The academic demands of college can be strenuous. Nontraditional students in particular may be at risk for role conflict and overload. This study examines levels of academic stressors and reactions to stressors between traditional and nontraditional undergraduate college students in order to investigate the relationships between academic stress, time management behaviors and overall psychological adjustment between the two groups. Participants completed Gadzella's (1991) Student-Life Stress Inventory, Time Management Behaviors Scale (Macan, Shahani, Dipboye, & Phillips, 1990) and the Symptom Checklist-90 Revised (Derogatis, 1994). Results reveal significant differences between traditional and nontraditional students on a subscale of the Time Management Behavior Scale measuring the ability to set goals and prioritize. Additionally, a marginally significant difference between traditional and nontraditional students was found on another subscale of the Time Management Behavior Scale measuring the mechanics of time management. These results indicate students who maintain multiple life-roles and responsibilities in addition to their role of college student are better at identifying and setting goals that need to be accomplished and prioritizing the tasks required to meet these goals. Furthermore, these students may be more adept at the mechanics involved with time management such as making list and scheduling activities in advance.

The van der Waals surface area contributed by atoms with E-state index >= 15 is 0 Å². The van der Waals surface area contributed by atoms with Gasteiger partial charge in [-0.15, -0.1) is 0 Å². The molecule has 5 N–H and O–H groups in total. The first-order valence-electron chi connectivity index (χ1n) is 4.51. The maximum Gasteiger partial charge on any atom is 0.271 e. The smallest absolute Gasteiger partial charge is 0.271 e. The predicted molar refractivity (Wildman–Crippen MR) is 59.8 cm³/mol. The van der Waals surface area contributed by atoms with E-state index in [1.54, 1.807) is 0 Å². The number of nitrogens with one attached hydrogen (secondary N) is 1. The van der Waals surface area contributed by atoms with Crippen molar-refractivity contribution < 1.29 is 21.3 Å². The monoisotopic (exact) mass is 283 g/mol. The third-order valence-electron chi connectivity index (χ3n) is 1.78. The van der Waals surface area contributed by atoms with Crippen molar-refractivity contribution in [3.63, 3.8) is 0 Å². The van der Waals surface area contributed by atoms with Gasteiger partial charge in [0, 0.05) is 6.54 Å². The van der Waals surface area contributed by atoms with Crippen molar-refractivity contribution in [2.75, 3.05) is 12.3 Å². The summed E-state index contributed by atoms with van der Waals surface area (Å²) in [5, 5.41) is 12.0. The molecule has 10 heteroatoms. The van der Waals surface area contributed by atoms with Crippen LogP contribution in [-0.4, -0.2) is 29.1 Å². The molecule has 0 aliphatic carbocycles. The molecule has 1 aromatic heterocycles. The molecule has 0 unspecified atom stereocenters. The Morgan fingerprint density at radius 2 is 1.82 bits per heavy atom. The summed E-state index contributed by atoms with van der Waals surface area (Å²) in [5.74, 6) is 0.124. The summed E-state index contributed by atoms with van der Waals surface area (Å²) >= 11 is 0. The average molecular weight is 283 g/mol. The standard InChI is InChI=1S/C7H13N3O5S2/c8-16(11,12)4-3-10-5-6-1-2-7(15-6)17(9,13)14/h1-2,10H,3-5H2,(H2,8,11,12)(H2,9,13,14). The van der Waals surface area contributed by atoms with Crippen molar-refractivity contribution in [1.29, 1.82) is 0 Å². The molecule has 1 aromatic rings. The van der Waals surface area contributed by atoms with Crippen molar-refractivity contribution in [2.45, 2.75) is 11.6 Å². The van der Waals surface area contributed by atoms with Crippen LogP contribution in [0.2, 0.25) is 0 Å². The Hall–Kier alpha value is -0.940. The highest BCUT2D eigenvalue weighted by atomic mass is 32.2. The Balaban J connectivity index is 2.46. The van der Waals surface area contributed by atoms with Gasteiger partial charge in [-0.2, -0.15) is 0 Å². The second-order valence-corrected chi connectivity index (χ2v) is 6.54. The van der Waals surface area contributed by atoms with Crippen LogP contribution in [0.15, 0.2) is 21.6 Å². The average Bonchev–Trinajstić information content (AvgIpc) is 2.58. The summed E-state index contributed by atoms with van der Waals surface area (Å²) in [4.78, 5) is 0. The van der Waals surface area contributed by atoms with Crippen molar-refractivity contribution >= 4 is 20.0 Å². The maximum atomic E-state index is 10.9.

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Bachelor of Science (B.S.)
College of Sciences
Dissertations, Academic -- Sciences;Sciences -- Dissertations, Academic
UCF Palm Bay
Length of Campus-only Access
Honors in the Major Thesis
Stagman, Debra, "A comparison of traditional and nontraditional college students' stress and its relationship to their time management and overall psychological adjustment" (2011). HIM 1990-2015. 1185.